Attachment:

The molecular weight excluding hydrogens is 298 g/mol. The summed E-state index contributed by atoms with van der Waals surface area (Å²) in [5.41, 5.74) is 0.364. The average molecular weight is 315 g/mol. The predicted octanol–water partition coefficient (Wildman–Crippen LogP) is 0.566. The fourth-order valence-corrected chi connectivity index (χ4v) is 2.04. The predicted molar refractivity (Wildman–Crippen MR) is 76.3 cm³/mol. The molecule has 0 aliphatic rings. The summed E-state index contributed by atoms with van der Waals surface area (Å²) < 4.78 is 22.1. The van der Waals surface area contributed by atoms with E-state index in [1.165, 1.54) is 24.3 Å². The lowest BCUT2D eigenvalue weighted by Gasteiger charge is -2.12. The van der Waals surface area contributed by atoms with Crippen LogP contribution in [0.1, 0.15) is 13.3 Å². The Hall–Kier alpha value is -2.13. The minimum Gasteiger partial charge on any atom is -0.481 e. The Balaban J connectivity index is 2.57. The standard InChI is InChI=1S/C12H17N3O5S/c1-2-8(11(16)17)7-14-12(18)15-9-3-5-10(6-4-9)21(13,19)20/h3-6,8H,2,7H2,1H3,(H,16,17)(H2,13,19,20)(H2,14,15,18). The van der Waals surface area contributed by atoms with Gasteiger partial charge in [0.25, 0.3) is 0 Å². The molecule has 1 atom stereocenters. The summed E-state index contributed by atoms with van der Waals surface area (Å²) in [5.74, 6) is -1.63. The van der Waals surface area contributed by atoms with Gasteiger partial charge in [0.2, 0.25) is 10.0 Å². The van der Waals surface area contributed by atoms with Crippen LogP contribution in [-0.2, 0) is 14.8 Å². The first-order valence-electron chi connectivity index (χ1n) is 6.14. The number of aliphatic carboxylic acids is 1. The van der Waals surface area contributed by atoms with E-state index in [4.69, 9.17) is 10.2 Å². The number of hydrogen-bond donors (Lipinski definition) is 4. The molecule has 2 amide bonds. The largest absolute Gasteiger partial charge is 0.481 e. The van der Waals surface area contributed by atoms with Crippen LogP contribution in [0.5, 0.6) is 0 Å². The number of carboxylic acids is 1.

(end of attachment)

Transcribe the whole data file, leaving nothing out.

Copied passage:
The molecular weight excluding hydrogens is 298 g/mol. The summed E-state index contributed by atoms with van der Waals surface area (Å²) in [5.41, 5.74) is 0.364. The average molecular weight is 315 g/mol. The predicted octanol–water partition coefficient (Wildman–Crippen LogP) is 0.566. The fourth-order valence-corrected chi connectivity index (χ4v) is 2.04. The predicted molar refractivity (Wildman–Crippen MR) is 76.3 cm³/mol. The molecule has 0 aliphatic rings. The summed E-state index contributed by atoms with van der Waals surface area (Å²) < 4.78 is 22.1. The van der Waals surface area contributed by atoms with E-state index in [1.165, 1.54) is 24.3 Å². The lowest BCUT2D eigenvalue weighted by Gasteiger charge is -2.12. The van der Waals surface area contributed by atoms with Crippen LogP contribution in [0.1, 0.15) is 13.3 Å². The Hall–Kier alpha value is -2.13. The minimum Gasteiger partial charge on any atom is -0.481 e. The Balaban J connectivity index is 2.57. The standard InChI is InChI=1S/C12H17N3O5S/c1-2-8(11(16)17)7-14-12(18)15-9-3-5-10(6-4-9)21(13,19)20/h3-6,8H,2,7H2,1H3,(H,16,17)(H2,13,19,20)(H2,14,15,18). The van der Waals surface area contributed by atoms with Gasteiger partial charge in [0.25, 0.3) is 0 Å². The molecule has 1 atom stereocenters. The summed E-state index contributed by atoms with van der Waals surface area (Å²) in [5.74, 6) is -1.63. The van der Waals surface area contributed by atoms with Gasteiger partial charge in [0.2, 0.25) is 10.0 Å². The van der Waals surface area contributed by atoms with Crippen LogP contribution in [-0.2, 0) is 14.8 Å². The first-order valence-electron chi connectivity index (χ1n) is 6.14. The number of aliphatic carboxylic acids is 1. The van der Waals surface area contributed by atoms with E-state index in [4.69, 9.17) is 10.2 Å². The number of hydrogen-bond donors (Lipinski definition) is 4. The molecule has 2 amide bonds. The largest absolute Gasteiger partial charge is 0.481 e. The van der Waals surface area contributed by atoms with Crippen LogP contribution in [0.5, 0.6) is 0 Å². The number of carboxylic acids is 1.